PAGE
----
Idaho's seasonally adjusted unemployment rate dropped below 8 percent in March for the first time in two and a half years, the Idaho Department of Labor reports. The drop to 7.9 percent was the eight straight month that the state's jobless rate fell; more Idahoans found work in March than in any other month since October of 2006. You can read the full announcement from Labor here.
More than 40 summer jobs for low-income, tech-savvy teens around the state are open at their local libraries, which are looking for teens for new grant-funded summer positions as “digital literary coaches” - teachers of basic computer skills to library patrons; the participating libraries each have one or two positions. “The unemployment rate for Idaho teenagers last year was over 20 percent,” library commission spokeswoman Teresa Lipus said. “These jobs offer a helping hand to young people, especially those from low-income homes, while at the same time help Idahoans from all walks of life navigate the computer world.”
The jobs, which pay minimum wage, are for those age 16-21; more than 70 percent of Idaho's libraries are the only free source of Internet access in their communities. Click below for more info in the full announcement from the Commission for Libraries and the Idaho Department of Labor.
Idaho's Department of Labor will start intercepting federal tax refunds headed to more than 5,000 Idahoans next year, to recover nearly $10 million in unemployment benefit overpayments due to fraud or misreported earnings. To avoid the move, the people involved, who all are being notified, will have to repay the amounts by Jan. 3, 2012, including interest and penalties; agree to a repayment plan; or request a review. For information, call toll-free (800) 672-5627.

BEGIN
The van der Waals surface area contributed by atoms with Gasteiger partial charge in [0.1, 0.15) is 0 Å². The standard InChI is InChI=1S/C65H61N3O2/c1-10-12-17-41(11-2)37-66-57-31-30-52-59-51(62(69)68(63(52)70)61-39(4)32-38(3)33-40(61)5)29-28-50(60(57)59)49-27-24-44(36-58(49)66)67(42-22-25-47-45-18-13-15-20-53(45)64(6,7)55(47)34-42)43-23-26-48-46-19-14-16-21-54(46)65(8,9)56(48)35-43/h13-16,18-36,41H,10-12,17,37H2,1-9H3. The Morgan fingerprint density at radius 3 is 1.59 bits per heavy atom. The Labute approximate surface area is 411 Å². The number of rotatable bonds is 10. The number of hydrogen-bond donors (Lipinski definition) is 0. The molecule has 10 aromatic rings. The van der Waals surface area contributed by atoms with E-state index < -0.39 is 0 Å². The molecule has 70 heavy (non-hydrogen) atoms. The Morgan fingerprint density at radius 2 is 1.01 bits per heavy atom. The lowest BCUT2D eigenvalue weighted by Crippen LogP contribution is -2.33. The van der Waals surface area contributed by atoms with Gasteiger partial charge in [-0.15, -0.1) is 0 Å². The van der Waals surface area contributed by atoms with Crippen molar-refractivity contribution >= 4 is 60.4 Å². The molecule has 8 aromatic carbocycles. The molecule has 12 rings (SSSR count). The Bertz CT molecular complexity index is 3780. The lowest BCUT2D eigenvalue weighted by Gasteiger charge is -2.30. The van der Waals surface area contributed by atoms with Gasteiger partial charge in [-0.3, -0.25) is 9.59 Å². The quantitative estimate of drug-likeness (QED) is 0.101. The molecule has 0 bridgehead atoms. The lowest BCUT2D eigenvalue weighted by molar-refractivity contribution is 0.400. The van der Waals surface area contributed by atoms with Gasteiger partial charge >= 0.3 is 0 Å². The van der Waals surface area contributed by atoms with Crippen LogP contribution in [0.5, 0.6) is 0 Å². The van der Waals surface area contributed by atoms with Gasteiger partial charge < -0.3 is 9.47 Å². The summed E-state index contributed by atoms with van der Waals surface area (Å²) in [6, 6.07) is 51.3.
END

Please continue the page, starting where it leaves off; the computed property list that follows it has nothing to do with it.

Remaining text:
Department official Larry Ingram said department has collected $23 million in overpayments, interest and penalties since 2007, and has withheld state income tax refunds as part of its collection efforts, but this year will be the first time federal officials have allowed it to tap into federal income tax refunds.
Most Idaho employers aren't complying with a law requiring them to report new hires to the state Department of Labor within 20 days, the department says, making it harder for the department to track things like overpaid unemployment benefits and deadbeat parents who owe child support. AP reporter Jessie Bonner reports that only about 30 percent of employers are complying with the 1997 state law; click below for her full report.
Idaho has won a national award for its Wounded Warrior Transportation Job Training pilot program, a grant-funded program aimed at vets injured in Afghanistan and Iraq that helps them train for and find employment in the transportation field. Twenty vets are either currently in school or recently graduated as part of the program, which offers training through the College of Western Idaho; 15 are earning commercial driver’s licenses, three graduated from flagger/safety courses, and two renewed commercial licenses. “We’re ready to move forward on a statewide proposal as additional money becomes available,” said Michelle George, who works in the Idaho Transportation Department's human resources office, and wrote the $99,300 grant with Chris Ramos of the Idaho Department of Labor; the money comes from the Federal Highway Administration.
The program helps the wounded vets with financial assistance for training, day care, transportation, records, licensing and certification. It was awarded the 2011 President’s Transportation Award in Administration from the American Association of State Highway and Transportation Officials (AASHTO).